Some might say it’s been here and active for quite a while—and that would be true—but e-commerce is arguably still in its earlier stages as far as the Philippine market is concerned, especially when you compare it to the e-commerce markets in other countries (the US being a perfect example). That’s not surprising, especially when you consider that the Philippines doesn’t have stellar Internet infrastructure just yet.
Our average Internet speed is just around the 4.5 to 4.8 Mbps range: compare that to nearby Taiwan, with its over 37 Mbps average Net speed. There are even some provinces where Internet access is practically impossible, even with 3G technology.
But things are getting better. Our Internet infrastructure is improving and computer technologies are becoming progressively more accessible to more members of the populace. And as more people get to access the world wide web for themselves, they are also discovering its wonders—online business and shopping included.
There’s still something of a lag, of course: we still don’t shop online nearly as much as people from developed countries do. But that ties into the relative “newness” of the technology here, at the moment. Internet shopping is still something of a novelty in the country, which means some suspicion still remains among Filipinos regarding the reliability of products purchased over the web, without directly relating to a (sales)person. There’s a strong tradition of oral barter, haggling, and interfacing among Filipino shoppers to consider too, besides the fact that shopping (or mall-going, to be precise) is already an established social activity here—one that can involve the entire family and bring together friends with few other interests in common. Online shopping, on the other hand, is largely something done alone, without requiring much social or physical activity, and with a minimum of face-to-face (if any) personal interaction.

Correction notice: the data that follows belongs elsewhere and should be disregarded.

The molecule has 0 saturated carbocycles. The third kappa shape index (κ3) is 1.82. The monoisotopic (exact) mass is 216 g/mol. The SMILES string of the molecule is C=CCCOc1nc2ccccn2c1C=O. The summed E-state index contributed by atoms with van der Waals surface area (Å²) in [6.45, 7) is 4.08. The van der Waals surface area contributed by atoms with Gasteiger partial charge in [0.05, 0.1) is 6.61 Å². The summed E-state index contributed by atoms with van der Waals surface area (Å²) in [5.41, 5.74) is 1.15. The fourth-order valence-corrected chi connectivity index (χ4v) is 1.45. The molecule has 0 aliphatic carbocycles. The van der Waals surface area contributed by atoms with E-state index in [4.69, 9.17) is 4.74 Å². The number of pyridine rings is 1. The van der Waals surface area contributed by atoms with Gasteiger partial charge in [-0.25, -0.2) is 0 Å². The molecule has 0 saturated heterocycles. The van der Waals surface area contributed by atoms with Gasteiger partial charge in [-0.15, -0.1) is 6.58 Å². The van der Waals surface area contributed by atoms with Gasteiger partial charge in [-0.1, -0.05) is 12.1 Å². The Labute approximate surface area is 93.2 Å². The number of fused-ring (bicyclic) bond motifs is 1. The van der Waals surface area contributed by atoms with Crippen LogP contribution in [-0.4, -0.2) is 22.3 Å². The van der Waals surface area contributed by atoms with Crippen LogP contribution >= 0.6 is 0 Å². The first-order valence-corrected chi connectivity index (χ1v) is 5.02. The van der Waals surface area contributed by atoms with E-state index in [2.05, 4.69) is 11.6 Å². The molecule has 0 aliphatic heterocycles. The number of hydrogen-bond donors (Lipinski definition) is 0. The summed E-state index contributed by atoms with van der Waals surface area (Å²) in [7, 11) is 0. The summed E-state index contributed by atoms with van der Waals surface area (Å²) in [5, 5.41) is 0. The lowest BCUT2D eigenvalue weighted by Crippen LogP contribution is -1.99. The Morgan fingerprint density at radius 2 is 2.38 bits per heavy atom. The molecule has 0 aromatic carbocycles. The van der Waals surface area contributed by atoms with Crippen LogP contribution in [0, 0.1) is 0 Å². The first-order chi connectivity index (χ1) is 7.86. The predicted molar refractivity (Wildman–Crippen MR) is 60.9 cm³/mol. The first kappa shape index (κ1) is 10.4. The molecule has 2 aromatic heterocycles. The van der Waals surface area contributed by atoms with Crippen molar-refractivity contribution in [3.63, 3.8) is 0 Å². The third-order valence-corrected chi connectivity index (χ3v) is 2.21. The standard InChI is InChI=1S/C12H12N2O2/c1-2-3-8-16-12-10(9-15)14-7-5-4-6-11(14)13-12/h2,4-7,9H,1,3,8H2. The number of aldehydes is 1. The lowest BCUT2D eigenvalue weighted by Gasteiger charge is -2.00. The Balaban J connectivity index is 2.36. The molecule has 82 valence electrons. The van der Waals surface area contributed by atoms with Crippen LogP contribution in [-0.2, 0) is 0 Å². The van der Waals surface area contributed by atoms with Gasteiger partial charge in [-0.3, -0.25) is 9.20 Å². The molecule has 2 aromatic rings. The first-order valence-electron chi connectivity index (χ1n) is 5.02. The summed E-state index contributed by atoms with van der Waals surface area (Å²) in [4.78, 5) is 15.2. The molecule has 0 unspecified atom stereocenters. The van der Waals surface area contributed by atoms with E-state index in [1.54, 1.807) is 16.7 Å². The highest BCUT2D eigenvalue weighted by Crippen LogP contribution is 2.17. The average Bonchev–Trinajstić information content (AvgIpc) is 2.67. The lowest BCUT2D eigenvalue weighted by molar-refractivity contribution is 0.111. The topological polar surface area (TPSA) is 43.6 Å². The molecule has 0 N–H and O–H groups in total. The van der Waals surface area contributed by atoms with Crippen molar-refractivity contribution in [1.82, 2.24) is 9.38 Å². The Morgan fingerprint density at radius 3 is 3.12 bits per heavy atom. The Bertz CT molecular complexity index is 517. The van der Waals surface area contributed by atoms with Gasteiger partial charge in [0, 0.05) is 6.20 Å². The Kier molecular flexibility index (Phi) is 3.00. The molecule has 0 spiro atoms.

That said, the convenience and speed of this type of shopping are steadily becoming more apparent to Filipinos. Where the mall was the standard, we now have online auction and vending sites like Sulit competing with SM. Where coupons used to be found only in magazines and voucher booklets, we now have Groupon, Cash Cash Pinoy and Ensogo. And where there were only brick and mortar loading shops and stalls, we now have sites like Morbie.com, which let anyone send load to any cellphone user in the country.
Times are indeed changing. Only time will tell where Internet shopping here will go in the future, but it is not reasonable to expect it to get more popular as technologies improve and trust in the e-market grows. As more Filipinos venture into e-commerce too, we are seeing more and more recognizable and reliable brands and business names on the web, right next to International brands and vendors. This would undoubtedly have an interesting impact on our local business community—one that is, if things are handled well and Filipino brand names are brought to the world wide web, only to the good.